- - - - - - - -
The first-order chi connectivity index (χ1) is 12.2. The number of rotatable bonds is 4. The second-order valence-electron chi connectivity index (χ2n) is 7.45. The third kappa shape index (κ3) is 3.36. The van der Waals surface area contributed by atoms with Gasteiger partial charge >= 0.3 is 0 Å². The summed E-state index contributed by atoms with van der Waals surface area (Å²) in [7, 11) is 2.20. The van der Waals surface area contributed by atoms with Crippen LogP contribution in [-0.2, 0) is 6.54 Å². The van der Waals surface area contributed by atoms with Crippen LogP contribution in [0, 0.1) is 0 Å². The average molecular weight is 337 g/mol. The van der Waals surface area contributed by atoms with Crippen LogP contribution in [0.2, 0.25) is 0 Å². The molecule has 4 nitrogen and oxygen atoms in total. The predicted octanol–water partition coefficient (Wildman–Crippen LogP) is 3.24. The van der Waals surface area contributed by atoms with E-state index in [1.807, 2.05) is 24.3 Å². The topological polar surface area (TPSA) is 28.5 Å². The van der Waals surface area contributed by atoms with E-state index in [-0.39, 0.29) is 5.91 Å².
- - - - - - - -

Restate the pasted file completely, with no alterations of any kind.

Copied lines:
The first-order chi connectivity index (χ1) is 12.2. The number of rotatable bonds is 4. The second-order valence-electron chi connectivity index (χ2n) is 7.45. The third kappa shape index (κ3) is 3.36. The van der Waals surface area contributed by atoms with Gasteiger partial charge >= 0.3 is 0 Å². The summed E-state index contributed by atoms with van der Waals surface area (Å²) in [7, 11) is 2.20. The van der Waals surface area contributed by atoms with Crippen LogP contribution in [-0.2, 0) is 6.54 Å². The van der Waals surface area contributed by atoms with Crippen LogP contribution in [0, 0.1) is 0 Å². The average molecular weight is 337 g/mol. The van der Waals surface area contributed by atoms with Crippen LogP contribution in [0.2, 0.25) is 0 Å². The molecule has 4 nitrogen and oxygen atoms in total. The predicted octanol–water partition coefficient (Wildman–Crippen LogP) is 3.24. The van der Waals surface area contributed by atoms with E-state index in [1.807, 2.05) is 24.3 Å². The topological polar surface area (TPSA) is 28.5 Å². The van der Waals surface area contributed by atoms with E-state index in [-0.39, 0.29) is 5.91 Å².